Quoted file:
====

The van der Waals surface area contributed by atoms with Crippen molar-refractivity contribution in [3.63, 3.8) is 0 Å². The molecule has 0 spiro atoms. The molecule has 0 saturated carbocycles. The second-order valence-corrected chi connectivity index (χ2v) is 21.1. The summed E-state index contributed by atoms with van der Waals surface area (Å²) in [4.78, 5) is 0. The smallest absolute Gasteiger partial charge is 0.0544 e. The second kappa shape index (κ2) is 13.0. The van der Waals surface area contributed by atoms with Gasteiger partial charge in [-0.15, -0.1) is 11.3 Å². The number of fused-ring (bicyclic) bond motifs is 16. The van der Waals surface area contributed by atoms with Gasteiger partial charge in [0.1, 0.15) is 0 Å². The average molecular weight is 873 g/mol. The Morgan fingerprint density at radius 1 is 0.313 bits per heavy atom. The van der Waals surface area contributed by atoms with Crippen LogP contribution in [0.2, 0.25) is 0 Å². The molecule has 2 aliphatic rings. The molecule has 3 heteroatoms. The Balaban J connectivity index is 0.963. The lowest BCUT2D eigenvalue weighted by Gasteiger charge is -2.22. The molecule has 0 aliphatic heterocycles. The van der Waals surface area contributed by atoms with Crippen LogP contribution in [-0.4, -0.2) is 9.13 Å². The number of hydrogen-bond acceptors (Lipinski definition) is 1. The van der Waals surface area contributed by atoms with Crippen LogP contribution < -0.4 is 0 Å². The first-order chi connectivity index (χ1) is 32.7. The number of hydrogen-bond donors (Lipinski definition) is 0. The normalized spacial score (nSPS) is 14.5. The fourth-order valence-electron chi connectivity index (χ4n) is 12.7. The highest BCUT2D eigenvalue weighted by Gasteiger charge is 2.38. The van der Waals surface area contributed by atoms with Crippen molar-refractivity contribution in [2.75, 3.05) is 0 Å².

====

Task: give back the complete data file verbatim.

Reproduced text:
The van der Waals surface area contributed by atoms with Crippen molar-refractivity contribution in [3.63, 3.8) is 0 Å². The molecule has 0 spiro atoms. The molecule has 0 saturated carbocycles. The second-order valence-corrected chi connectivity index (χ2v) is 21.1. The summed E-state index contributed by atoms with van der Waals surface area (Å²) in [4.78, 5) is 0. The smallest absolute Gasteiger partial charge is 0.0544 e. The second kappa shape index (κ2) is 13.0. The van der Waals surface area contributed by atoms with Gasteiger partial charge in [-0.15, -0.1) is 11.3 Å². The number of fused-ring (bicyclic) bond motifs is 16. The van der Waals surface area contributed by atoms with Gasteiger partial charge in [0.1, 0.15) is 0 Å². The average molecular weight is 873 g/mol. The Morgan fingerprint density at radius 1 is 0.313 bits per heavy atom. The van der Waals surface area contributed by atoms with Crippen LogP contribution in [0.2, 0.25) is 0 Å². The molecule has 2 aliphatic rings. The molecule has 3 heteroatoms. The Balaban J connectivity index is 0.963. The lowest BCUT2D eigenvalue weighted by Gasteiger charge is -2.22. The molecule has 0 aliphatic heterocycles. The van der Waals surface area contributed by atoms with Crippen LogP contribution in [-0.4, -0.2) is 9.13 Å². The number of hydrogen-bond acceptors (Lipinski definition) is 1. The van der Waals surface area contributed by atoms with Crippen LogP contribution < -0.4 is 0 Å². The first-order chi connectivity index (χ1) is 32.7. The number of hydrogen-bond donors (Lipinski definition) is 0. The normalized spacial score (nSPS) is 14.5. The fourth-order valence-electron chi connectivity index (χ4n) is 12.7. The highest BCUT2D eigenvalue weighted by Gasteiger charge is 2.38. The van der Waals surface area contributed by atoms with Crippen molar-refractivity contribution in [2.75, 3.05) is 0 Å².